Toys 'R' Us takes on tablets with Tabeo

Toys "R" Us has its own Android tablet for kids, Amazon has a change of heart about lock-screen ads on the Kindle Fires, and T-Mobile will demo the iPhone in stores -- but won't be selling it.

Bridget Carey Principal Video Producer
Bridget Carey is an award-winning reporter who helps you level-up your life -- while having a good time geeking out. Her exclusive CNET videos get you behind the scenes as she covers new trends, experiences and quirky gadgets. Her weekly video show, "One More Thing," explores what's new in the world of Apple and what's to come. She started as a reporter at The Miami Herald with syndicated newspaper columns for product reviews and social media advice. Now she's a mom who also stays on top of toy industry trends and robots. (Kids love robots.)
Expertise Consumer technology, Apple, Google, Samsung, Microsoft, Amazon, Meta, social media, mobile, robots, future tech, immersive technology, toys, culture Credentials
  • Bridget has spent over 18 years as a consumer tech reporter, hosting daily tech news shows and writing syndicated newspaper columns. She's often a guest on national radio and television stations, including ABC, CBS, CNBC and NBC.
Bridget Carey
2 min read

This Monday tech news roundup doesn't want to grow up:

Toys 'R' Us takes on tablets with Tabeo
Watch this: Toys 'R' Us takes on tablets with Tabeo

Toys "R" Us has created it's own tablet designed for kids, called Tabeo. It goes on sale in stores Oct. 21 for $150, but the store is now taking preorders online. This kid-safe tablet comes with 50 apps pre-installed for games, education, reading -- even apps for cooking and editing photos. And there's 7,000 more apps available in an app store. It comes with 4GB of memory, but is expandable with a memory card slot. And Toys 'R' Us won't be sharing this kid tablet with any other online retailers. As a way to fight "showrooming," you can only buy Tabeo at Toys 'R' Us.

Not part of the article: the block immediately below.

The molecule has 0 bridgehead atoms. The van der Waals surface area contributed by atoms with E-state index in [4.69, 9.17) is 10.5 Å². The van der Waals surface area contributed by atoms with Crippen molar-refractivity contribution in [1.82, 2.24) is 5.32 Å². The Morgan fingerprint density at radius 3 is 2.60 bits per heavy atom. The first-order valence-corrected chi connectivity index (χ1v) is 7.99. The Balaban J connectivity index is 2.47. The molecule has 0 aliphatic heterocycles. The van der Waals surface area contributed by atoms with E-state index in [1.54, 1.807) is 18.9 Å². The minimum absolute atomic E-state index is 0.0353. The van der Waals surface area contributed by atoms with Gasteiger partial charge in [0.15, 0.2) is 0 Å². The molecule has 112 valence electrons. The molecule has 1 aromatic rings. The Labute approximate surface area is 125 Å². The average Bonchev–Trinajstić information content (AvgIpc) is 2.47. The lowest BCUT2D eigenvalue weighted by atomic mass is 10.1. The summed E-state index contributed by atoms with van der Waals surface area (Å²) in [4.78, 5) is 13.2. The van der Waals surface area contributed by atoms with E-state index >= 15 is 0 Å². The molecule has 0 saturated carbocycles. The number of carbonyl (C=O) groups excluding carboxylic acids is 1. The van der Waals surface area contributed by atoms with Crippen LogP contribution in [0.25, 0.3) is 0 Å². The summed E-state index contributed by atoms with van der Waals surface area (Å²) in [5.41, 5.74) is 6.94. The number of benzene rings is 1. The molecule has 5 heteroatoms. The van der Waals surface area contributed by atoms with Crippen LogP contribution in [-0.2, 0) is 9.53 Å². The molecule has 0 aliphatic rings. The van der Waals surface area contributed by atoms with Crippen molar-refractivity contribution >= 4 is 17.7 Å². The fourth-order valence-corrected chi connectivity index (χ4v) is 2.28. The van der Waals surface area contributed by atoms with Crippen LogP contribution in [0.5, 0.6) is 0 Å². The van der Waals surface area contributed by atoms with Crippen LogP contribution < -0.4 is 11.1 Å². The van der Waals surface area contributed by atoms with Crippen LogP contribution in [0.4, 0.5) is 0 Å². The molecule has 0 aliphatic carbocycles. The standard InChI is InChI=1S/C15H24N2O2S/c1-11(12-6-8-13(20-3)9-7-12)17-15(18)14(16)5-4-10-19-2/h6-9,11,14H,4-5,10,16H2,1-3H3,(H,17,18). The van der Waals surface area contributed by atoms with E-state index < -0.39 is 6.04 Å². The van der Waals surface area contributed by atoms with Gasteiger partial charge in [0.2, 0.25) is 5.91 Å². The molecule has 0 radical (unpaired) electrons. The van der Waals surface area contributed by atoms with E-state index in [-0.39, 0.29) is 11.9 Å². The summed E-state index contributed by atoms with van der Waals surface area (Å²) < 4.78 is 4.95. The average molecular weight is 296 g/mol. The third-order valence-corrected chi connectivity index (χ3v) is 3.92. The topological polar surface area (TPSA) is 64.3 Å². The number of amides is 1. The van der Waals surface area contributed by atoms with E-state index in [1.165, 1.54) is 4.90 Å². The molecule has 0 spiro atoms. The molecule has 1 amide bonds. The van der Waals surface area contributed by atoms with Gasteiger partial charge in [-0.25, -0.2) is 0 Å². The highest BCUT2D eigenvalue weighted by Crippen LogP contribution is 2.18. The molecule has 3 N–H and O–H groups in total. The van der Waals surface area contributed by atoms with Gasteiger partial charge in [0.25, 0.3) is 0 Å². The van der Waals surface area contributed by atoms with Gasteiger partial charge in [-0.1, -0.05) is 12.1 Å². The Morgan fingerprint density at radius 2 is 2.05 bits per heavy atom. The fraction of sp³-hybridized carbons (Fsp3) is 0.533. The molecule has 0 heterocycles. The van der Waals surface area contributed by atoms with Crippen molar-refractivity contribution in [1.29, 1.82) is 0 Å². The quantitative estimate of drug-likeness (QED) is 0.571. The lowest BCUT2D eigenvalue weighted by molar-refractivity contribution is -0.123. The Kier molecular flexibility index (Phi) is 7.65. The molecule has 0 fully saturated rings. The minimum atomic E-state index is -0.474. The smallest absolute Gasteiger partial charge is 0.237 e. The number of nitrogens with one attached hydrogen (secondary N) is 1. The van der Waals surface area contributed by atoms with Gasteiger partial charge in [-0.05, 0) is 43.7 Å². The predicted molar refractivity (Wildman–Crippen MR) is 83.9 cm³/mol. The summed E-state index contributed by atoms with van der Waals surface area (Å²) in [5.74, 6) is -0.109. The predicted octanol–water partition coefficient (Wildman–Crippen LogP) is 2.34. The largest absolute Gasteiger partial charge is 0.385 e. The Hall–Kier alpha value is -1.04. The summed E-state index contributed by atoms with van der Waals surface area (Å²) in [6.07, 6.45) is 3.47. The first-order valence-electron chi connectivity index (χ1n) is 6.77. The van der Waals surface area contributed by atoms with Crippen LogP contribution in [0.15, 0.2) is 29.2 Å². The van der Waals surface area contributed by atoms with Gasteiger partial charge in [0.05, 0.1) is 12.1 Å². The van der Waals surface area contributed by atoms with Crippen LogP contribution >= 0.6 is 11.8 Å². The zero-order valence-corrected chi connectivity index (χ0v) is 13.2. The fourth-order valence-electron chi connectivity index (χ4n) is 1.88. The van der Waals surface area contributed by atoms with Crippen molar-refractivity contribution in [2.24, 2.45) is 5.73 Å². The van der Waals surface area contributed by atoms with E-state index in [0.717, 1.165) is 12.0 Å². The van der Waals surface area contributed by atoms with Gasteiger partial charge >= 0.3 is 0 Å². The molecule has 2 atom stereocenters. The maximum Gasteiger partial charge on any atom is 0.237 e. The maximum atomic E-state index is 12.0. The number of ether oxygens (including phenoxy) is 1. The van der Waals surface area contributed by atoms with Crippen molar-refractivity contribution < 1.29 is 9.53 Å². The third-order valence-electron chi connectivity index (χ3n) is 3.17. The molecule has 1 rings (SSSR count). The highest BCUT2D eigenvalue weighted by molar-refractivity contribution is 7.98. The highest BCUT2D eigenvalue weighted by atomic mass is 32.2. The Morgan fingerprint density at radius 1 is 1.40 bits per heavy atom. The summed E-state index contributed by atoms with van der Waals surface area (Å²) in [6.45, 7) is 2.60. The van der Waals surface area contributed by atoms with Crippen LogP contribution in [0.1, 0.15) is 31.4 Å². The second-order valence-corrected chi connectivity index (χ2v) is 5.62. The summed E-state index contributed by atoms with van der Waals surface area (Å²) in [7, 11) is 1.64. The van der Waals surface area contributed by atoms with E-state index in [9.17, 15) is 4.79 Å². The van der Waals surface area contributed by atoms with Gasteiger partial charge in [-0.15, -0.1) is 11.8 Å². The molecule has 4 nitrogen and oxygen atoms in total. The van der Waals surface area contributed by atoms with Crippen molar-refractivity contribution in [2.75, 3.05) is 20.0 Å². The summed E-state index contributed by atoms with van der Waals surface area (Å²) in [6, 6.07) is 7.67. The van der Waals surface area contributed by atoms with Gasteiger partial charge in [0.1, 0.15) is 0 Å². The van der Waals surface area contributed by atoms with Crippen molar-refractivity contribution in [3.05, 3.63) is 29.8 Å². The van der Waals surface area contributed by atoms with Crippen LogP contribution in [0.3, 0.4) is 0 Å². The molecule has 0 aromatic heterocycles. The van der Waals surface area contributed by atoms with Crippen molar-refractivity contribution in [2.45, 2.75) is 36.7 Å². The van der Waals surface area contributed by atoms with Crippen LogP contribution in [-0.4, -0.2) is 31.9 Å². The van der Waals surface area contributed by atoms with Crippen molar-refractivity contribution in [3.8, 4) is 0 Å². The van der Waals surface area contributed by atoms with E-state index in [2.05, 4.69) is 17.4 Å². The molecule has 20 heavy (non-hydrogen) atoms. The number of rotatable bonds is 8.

Amazon has changed its mind regarding the advertisements on the lock-screens of its new Kindle Fire tablets. It will now let customers pay a one-time $15 upgrade to remove the Sponsored Screensavers and Special Offers from appearing on the lock-screen. Seems Amazon had a change of heart after telling reporters that it would not offer a way to remove ads from the new tablets.

A browser version of Spotify may be on its way. Multiple reports are out that Spotify is working on a way for users to access its streaming music through a Web browser, so you can jump on any computer to listen instantly without downloading the program.

Google Glass eyewear has made it to the runway. During New York Fashion Week, the designer Diane von Furstenberg had models sporting Google Glass headsets on the catwalk. You'll be able to see video from their perspective on Thursday, when the designer posts a video of the footage taken by the models wearing Glass.

T-Mobile may not be selling the iPhone, but in a unusual marketing campaign, it will be showcasing the iPhone in its stores and commercials. T-Mobile is encouraging customers with unlocked AT&T iPhones to sign up for a cheaper T-Mobile data plan. For most of the country, unlocked iPhones can only run on T-Mobile's slower 2G network. However, some areas have been upgraded so iPhones can tap into faster speeds. Before you switch carriers, check if you area has been upgraded.

That T-Mobile campaign kicks off right after Apple announces its next iPhone on Wednesday. The event is being held at San Francisco's Yerba Buena Center for the Arts, which is adorned with window decals that look like extremely stretched-out iOS icons. Why stretched? Perhaps because the new iPhone has stretched out its screen to 4 inches, as many have reported. Check back with CNET.com for live coverage of Apple's next phone on Wednesday at 10 a.m. Pacific, 1 p.m. Eastern.


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